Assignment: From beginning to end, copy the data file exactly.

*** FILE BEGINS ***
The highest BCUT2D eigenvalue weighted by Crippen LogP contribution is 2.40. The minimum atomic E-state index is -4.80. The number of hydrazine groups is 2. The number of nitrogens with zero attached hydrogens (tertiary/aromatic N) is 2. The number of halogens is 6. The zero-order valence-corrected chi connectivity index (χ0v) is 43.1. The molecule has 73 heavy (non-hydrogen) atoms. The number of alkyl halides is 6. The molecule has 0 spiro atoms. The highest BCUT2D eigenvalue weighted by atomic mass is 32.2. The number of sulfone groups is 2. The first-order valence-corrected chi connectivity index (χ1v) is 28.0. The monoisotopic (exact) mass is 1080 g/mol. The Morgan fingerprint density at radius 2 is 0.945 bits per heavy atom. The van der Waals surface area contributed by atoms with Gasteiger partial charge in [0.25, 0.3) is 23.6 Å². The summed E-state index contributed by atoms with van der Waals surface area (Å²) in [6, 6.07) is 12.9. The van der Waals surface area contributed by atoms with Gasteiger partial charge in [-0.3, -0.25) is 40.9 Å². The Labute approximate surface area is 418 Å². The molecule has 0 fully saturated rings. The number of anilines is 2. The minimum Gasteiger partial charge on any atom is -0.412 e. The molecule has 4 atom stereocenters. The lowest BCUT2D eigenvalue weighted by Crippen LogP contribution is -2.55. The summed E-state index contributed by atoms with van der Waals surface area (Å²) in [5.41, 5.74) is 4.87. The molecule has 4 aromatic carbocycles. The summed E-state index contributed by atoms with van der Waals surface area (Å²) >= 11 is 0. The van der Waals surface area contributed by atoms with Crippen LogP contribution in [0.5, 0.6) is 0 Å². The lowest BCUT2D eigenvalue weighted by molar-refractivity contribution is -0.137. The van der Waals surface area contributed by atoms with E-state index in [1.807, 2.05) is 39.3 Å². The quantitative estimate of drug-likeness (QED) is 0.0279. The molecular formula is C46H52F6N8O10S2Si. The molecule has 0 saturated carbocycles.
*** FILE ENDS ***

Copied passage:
The highest BCUT2D eigenvalue weighted by Crippen LogP contribution is 2.40. The minimum atomic E-state index is -4.80. The number of hydrazine groups is 2. The number of nitrogens with zero attached hydrogens (tertiary/aromatic N) is 2. The number of halogens is 6. The zero-order valence-corrected chi connectivity index (χ0v) is 43.1. The molecule has 73 heavy (non-hydrogen) atoms. The number of alkyl halides is 6. The molecule has 0 spiro atoms. The highest BCUT2D eigenvalue weighted by atomic mass is 32.2. The number of sulfone groups is 2. The first-order valence-corrected chi connectivity index (χ1v) is 28.0. The monoisotopic (exact) mass is 1080 g/mol. The Morgan fingerprint density at radius 2 is 0.945 bits per heavy atom. The van der Waals surface area contributed by atoms with Gasteiger partial charge in [0.25, 0.3) is 23.6 Å². The summed E-state index contributed by atoms with van der Waals surface area (Å²) in [6, 6.07) is 12.9. The van der Waals surface area contributed by atoms with Gasteiger partial charge in [-0.3, -0.25) is 40.9 Å². The Labute approximate surface area is 418 Å². The molecule has 0 fully saturated rings. The number of anilines is 2. The minimum Gasteiger partial charge on any atom is -0.412 e. The molecule has 4 atom stereocenters. The lowest BCUT2D eigenvalue weighted by Crippen LogP contribution is -2.55. The summed E-state index contributed by atoms with van der Waals surface area (Å²) in [5.41, 5.74) is 4.87. The molecule has 4 aromatic carbocycles. The summed E-state index contributed by atoms with van der Waals surface area (Å²) >= 11 is 0. The van der Waals surface area contributed by atoms with Crippen LogP contribution in [0.5, 0.6) is 0 Å². The lowest BCUT2D eigenvalue weighted by molar-refractivity contribution is -0.137. The van der Waals surface area contributed by atoms with E-state index in [1.807, 2.05) is 39.3 Å². The quantitative estimate of drug-likeness (QED) is 0.0279. The molecular formula is C46H52F6N8O10S2Si. The molecule has 0 saturated carbocycles.